West Pokot Governor Simon Kachapin has distributed over 1401 hybrid Galla goats to over 2200 farmers in 79 farmers’ common interest groups (CIGs) to help improve their breeds and mitigate the effects of climate change through farming diversification measures.

galla goats in west pokot kenya

The galla goats were purchased through the Kenya Climate Smart Agriculture Project (KCSAP) in partnership with the county government of West Pokot.

Speaking at Nasukuta abattoir in Chepareria ward, West Pokot governor Simon Kachapin noted they have distributed the goats to farmers to help them improve their local breeds for more income in the competitive livestock market.

Governor Kachapin said the goats were distributed to over 2200 farmers in 79 common interest groups in Lomut, Alale, Sook, Sekker, and Endugh wards.

“It is one way of changing the local breeds to hybrid ones; the local breeds have low meat and milk quality compared to improved breeds, and there is a need for farmers to rear the breeds that would earn them more meat, milk, and income,” governor Kachapin noted.

He claimed that through the Kenya Climate Smart Agriculture Project, the residents have really benefited from the programs that have helped build resilience to climate change risks and provide an immediate and effective response in emergency situations.

He thanked the World Bank for their continued support and partnership in matters of development.

Kachapin noted that his administration would ensure that all projects undertaken by the county were transparent and accountable to stakeholders.

KCSAP coordinator Philip Ting’aa disclosed that they were promoting galla goat farming because of their resilience during dry spells, unlike the local breeds.

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Ting’aa further disclosed that galla goats grow faster and have a bigger bosom compared to the local small East African goats.

He went on: “The big bodies of galla goats attract high prices in the market compared to the local breeds.”

He said farmers’ common interest groups requisitioned more galla bucks for crossbreeding to enable them to upgrade their local breeds.

Ting’aa warned the farmers against selling or slaughtering the galla goats donated, saying they were meant for breeding purposes.

He encouraged farmers to try their fortune in climate-smart agriculture activities in order to win the fight against hunger, poverty, and malnutrition.

He said the goats were sourced from farmers who breed them in Laikipia County, and they were vaccinated against diseases before they were donated to farmers for breeding.

Peter Tepakwang, a beneficiary, thanked the county government and the World Bank for the hybrid goat gift saying it will improve his life because they mature faster and can fetch good prices than local breeds.

Philip Domoreng, another beneficiary from Lomut ward, says they will use the galla bucks to crossbreed the local breeds.

Domoreng added that because galla goats grow faster and have larger bodies than local breeds they currently have, they would benefit them a lot in terms of meat and milk.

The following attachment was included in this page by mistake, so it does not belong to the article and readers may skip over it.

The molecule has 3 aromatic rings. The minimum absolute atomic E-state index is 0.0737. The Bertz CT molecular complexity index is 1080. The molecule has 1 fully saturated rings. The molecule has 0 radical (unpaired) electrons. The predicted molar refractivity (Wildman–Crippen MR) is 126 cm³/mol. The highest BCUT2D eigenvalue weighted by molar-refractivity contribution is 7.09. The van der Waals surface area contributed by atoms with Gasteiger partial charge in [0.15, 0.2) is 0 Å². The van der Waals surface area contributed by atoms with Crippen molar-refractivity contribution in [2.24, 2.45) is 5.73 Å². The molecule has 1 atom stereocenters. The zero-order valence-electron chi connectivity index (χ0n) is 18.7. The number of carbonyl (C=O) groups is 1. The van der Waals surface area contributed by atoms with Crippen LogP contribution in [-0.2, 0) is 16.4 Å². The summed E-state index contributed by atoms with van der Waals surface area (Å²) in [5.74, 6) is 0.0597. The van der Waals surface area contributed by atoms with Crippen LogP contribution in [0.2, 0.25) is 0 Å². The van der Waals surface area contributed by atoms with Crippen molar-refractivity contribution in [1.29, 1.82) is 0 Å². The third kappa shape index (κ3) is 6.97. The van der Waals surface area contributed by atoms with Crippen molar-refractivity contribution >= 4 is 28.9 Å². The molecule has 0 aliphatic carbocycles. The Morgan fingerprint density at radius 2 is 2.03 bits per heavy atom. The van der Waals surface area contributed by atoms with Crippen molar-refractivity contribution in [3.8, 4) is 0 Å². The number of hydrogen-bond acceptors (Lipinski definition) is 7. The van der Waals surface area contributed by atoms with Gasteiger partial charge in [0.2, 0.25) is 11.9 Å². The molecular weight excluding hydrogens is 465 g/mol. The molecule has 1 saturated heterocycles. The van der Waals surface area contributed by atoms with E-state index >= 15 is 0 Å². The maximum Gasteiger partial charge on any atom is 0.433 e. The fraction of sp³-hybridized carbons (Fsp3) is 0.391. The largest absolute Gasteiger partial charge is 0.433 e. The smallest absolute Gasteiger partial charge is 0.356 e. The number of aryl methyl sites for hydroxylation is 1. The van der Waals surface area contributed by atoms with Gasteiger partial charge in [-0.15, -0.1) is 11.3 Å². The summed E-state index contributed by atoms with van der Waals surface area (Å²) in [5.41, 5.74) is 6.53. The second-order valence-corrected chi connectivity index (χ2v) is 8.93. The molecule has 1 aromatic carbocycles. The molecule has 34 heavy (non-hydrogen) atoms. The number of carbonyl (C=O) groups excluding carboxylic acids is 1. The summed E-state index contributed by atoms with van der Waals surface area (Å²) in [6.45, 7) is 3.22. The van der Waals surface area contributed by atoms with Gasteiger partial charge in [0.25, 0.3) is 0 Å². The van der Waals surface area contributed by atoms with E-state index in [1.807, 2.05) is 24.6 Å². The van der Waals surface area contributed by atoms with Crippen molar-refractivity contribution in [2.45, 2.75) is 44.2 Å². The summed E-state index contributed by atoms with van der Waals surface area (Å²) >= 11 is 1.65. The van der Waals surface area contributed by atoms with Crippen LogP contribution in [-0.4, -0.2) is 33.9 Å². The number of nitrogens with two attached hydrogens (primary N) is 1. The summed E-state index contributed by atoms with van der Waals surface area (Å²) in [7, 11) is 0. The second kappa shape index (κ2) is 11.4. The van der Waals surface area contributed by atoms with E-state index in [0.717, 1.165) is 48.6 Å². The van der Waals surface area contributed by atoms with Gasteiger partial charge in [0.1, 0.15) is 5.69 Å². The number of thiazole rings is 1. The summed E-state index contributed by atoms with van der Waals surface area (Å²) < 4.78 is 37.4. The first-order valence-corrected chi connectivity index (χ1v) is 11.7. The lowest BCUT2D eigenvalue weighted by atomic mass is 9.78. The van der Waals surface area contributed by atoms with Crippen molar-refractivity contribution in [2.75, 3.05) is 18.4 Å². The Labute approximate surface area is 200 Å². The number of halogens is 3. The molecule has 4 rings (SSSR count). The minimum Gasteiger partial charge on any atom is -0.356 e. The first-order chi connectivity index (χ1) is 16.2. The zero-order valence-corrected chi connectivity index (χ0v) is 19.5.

Characteristics and features of Galla goats:

  1. Appearance: Galla goats are medium-sized animals with a compact and muscular body structure. They have a variety of coat colors, including white, black, brown, and combinations of these colors. Some individuals may have unique markings or spots on their bodies.
  2. Adaptability: One of the notable traits of Galla goats is their exceptional adaptability to arid and semi-arid conditions. They have the ability to thrive in areas with sparse vegetation and limited water availability, making them suitable for extensive grazing in such regions.
  3. Grazing habits: Galla goats are primarily browsers, feeding on shrubs, leaves, and other plant materials. They are known for their browsing abilities and can efficiently utilize a wide range of vegetation, including low-quality forage.
  4. Resilience: These goats have developed resilience to survive in challenging environmental conditions. They can withstand heat, drought, and harsh climates, making them valuable livestock in regions where other livestock species may struggle to survive.
  5. Milk and meat production: Galla goats are primarily raised for their milk and meat. While their milk production is moderate compared to dedicated dairy breeds, it is still valuable for subsistence farming and local consumption. The meat of Galla goats is flavorful and sought after for its quality.
  6. Socio-economic importance: Galla goats play a significant role in the livelihoods of many pastoral communities in East Africa. They provide a source of income through the sale of milk, meat, and live animals. Additionally, their manure is used as fertilizer, and their skins and hides can be processed for leather and other products.
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It is important to note that while Galla goats possess several desirable traits for adaptation and resilience, their productivity can be further enhanced through appropriate management practices, improved nutrition, and selective breeding programs.

By Anthony Melly

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